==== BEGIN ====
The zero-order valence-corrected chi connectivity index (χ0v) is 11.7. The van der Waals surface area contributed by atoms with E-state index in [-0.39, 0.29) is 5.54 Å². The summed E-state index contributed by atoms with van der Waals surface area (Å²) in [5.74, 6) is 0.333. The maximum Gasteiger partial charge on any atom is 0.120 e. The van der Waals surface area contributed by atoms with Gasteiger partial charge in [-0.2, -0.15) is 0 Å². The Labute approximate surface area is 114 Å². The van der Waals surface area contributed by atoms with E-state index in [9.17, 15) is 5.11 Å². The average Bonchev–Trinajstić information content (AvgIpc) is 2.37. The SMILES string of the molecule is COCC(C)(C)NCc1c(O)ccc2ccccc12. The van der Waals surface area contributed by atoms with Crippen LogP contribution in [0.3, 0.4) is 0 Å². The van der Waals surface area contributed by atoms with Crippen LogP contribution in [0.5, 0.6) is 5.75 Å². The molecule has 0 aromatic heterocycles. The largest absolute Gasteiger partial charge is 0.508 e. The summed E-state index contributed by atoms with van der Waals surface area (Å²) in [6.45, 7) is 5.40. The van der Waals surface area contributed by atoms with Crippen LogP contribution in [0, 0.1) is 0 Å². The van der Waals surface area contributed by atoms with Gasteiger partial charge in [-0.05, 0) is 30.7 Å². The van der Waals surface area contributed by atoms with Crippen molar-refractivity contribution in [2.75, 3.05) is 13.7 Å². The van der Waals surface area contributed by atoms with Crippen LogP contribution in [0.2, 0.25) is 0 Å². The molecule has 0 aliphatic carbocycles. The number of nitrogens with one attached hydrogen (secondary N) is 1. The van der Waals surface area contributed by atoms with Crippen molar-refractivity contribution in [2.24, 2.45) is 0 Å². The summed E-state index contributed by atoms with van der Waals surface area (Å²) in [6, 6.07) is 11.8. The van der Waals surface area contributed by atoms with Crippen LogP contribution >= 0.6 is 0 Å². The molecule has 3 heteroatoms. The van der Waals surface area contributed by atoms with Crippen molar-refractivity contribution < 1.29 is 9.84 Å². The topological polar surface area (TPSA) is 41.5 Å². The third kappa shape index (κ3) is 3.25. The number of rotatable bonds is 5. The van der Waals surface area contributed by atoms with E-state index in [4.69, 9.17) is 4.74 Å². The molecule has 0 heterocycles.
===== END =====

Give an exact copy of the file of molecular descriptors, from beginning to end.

The zero-order valence-corrected chi connectivity index (χ0v) is 11.7. The van der Waals surface area contributed by atoms with E-state index in [-0.39, 0.29) is 5.54 Å². The summed E-state index contributed by atoms with van der Waals surface area (Å²) in [5.74, 6) is 0.333. The maximum Gasteiger partial charge on any atom is 0.120 e. The van der Waals surface area contributed by atoms with Gasteiger partial charge in [-0.2, -0.15) is 0 Å². The Labute approximate surface area is 114 Å². The van der Waals surface area contributed by atoms with E-state index in [9.17, 15) is 5.11 Å². The average Bonchev–Trinajstić information content (AvgIpc) is 2.37. The SMILES string of the molecule is COCC(C)(C)NCc1c(O)ccc2ccccc12. The van der Waals surface area contributed by atoms with Crippen LogP contribution in [0.3, 0.4) is 0 Å². The van der Waals surface area contributed by atoms with Crippen LogP contribution in [0.5, 0.6) is 5.75 Å². The molecule has 0 aromatic heterocycles. The largest absolute Gasteiger partial charge is 0.508 e. The summed E-state index contributed by atoms with van der Waals surface area (Å²) in [6.45, 7) is 5.40. The van der Waals surface area contributed by atoms with Crippen LogP contribution in [0, 0.1) is 0 Å². The van der Waals surface area contributed by atoms with Gasteiger partial charge in [-0.05, 0) is 30.7 Å². The van der Waals surface area contributed by atoms with Crippen molar-refractivity contribution in [2.75, 3.05) is 13.7 Å². The van der Waals surface area contributed by atoms with Crippen LogP contribution in [0.2, 0.25) is 0 Å². The molecule has 0 aliphatic carbocycles. The number of nitrogens with one attached hydrogen (secondary N) is 1. The van der Waals surface area contributed by atoms with Crippen molar-refractivity contribution in [2.24, 2.45) is 0 Å². The summed E-state index contributed by atoms with van der Waals surface area (Å²) in [6, 6.07) is 11.8. The van der Waals surface area contributed by atoms with Crippen LogP contribution >= 0.6 is 0 Å². The molecule has 3 heteroatoms. The van der Waals surface area contributed by atoms with Crippen molar-refractivity contribution < 1.29 is 9.84 Å². The topological polar surface area (TPSA) is 41.5 Å². The third kappa shape index (κ3) is 3.25. The number of rotatable bonds is 5. The van der Waals surface area contributed by atoms with E-state index in [4.69, 9.17) is 4.74 Å². The molecule has 0 heterocycles.